Anthony Romero

One week after starting his new job as executive director of the American Civil Liberties Union, Anthony Romero was in a Hilton conference room in Washington, poised to deliver his debut speech to the group's 80 biggest donors. A staffer approached him at the podium and handed him a note: "Would you please step outside." "Not right now," replied Romero. "You really do want to step outside," the staffer insisted. Romero exited to the hotel lobby and saw the television images of the Twin Towers in flames. It took an instant for him to realize it was a terrorist attack--and an instant more to realize the potentially devastating implications for civil liberties. After breaking the news to the donors, Romero warned them of difficult days ahead. "We will have to take unpopular points of view," he told them. "I implore you to stick with me."

It was Romero's baptism at the helm of the nation's premier civil-liberties group. Soft-spoken and thin as a rake, he isn't exactly the obstreperous type. He certainly cuts a different profile than his legendary predecessor, the gruff and feisty Ira Glasser. But Romero, 36, so impressed the 83-member ACLU board with his youthful vigor and breadth of vision that it decided in a rare unanimous vote to hand him the reins.

Romero has his hands full. He is still settling into his new job (he didn't even have a computer account or business cards when the terrorists struck) as he commands his troops against a zealous government crackdown. The battlelines were sharply drawn, as the administration rounded up hundreds of detainees (most of whose names still haven't been released), won passage of laws authorizing secret searches, approved the use of military tribunals--and began questioning some 5,000 men of Middle Eastern descent. But Romero is already fighting back. His lawyers are representing some of the 5,000 men being questioned, and in early December the ACLU joined other groups to file a suit calling for the release of information on detainees. "We need to defend security and at the same time protect freedom," he says. "The two don't have to be on a collision course."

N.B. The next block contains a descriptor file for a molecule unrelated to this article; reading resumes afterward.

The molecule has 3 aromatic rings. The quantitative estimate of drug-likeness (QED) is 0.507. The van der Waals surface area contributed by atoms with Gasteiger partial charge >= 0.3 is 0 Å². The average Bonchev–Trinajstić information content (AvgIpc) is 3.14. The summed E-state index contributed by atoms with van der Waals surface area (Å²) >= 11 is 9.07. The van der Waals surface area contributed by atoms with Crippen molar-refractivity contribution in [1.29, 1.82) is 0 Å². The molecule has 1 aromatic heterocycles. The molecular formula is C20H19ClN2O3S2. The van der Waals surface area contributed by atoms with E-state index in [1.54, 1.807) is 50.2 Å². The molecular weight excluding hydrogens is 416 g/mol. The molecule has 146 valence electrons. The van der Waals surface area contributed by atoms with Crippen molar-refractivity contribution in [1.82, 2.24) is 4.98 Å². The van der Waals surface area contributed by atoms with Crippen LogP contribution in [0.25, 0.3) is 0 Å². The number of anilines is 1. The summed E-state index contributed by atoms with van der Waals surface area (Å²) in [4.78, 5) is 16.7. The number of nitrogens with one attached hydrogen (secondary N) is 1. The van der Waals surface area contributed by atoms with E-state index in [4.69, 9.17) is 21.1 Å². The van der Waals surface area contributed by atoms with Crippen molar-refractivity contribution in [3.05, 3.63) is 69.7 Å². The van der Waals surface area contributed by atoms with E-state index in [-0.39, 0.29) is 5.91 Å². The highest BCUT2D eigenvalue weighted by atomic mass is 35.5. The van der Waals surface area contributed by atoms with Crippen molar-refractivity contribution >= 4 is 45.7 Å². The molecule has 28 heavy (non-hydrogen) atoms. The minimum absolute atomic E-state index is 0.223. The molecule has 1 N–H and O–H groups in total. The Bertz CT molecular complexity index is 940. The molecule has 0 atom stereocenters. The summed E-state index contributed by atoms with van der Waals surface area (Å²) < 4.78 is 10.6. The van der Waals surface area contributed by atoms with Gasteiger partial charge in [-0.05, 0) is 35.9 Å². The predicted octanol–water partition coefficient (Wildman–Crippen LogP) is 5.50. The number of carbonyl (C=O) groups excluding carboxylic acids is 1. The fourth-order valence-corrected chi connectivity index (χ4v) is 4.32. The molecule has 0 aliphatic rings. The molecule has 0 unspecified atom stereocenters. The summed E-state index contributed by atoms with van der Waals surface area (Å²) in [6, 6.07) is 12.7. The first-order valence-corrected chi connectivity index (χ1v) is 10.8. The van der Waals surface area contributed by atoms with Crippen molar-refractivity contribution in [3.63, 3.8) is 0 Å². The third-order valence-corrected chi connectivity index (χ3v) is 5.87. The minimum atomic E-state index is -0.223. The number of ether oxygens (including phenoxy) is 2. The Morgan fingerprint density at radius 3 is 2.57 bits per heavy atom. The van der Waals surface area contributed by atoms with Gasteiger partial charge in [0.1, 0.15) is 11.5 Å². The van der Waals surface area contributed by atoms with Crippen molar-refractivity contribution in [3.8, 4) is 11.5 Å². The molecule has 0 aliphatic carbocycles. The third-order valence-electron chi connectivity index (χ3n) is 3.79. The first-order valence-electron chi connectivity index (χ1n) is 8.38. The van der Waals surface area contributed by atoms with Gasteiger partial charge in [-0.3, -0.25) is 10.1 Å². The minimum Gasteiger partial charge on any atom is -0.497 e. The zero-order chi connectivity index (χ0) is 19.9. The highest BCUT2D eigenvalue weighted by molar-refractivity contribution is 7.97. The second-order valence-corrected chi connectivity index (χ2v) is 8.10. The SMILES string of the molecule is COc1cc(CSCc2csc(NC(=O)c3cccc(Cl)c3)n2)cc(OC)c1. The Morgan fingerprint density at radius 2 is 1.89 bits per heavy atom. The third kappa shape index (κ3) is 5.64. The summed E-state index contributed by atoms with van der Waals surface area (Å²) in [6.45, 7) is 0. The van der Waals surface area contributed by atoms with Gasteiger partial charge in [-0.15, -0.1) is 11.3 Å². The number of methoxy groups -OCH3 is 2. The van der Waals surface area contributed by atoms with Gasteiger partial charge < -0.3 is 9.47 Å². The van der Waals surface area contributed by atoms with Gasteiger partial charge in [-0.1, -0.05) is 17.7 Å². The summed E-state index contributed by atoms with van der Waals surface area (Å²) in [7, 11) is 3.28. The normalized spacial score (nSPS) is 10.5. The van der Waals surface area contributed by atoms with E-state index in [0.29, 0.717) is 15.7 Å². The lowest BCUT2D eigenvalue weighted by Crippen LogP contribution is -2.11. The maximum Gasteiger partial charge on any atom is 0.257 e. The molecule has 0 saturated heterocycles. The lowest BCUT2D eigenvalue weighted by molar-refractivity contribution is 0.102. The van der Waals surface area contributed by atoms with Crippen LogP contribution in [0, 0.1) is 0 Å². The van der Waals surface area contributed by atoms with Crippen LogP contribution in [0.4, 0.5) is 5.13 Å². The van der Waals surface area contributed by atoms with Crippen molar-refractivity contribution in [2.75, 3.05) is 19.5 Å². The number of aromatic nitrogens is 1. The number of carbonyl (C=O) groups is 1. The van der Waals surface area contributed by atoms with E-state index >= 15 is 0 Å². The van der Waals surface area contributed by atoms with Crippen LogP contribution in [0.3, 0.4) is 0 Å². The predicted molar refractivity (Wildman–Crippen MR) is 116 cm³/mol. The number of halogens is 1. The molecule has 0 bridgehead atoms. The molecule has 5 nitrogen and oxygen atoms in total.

Romero inherits a 300,000-member organization that Glasser transformed from a disjointed band of idealists into a professionally run powerhouse. Romero will seek to deepen its ranks. "Our membership doesn't reflect the populations that are our major constituency," like people of color and youth, says national president Nadine Strossen. Romero, a gay Latino who has experienced discrimination firsthand, may help energize those groups. He also wants to lead the ACLU to the forefront of cutting-edge legal debates--how, for instance, the human genome will affect civil liberties.

Romero's rise was hardly preordained. The son of Puerto Rican jibaros--rural folk--he grew up in a squalid housing project in the Bronx, N.Y. It never occurred to him that college was an option until universities began trying to recruit him; he ended up studying at Princeton and Stanford Law School. "What I have achieved," says Romero, "is an enormous testament to this country, so I am an incredibly patriotic man." It makes him a zealot about defending civil liberties--what he calls "the ultimate act of patriotism."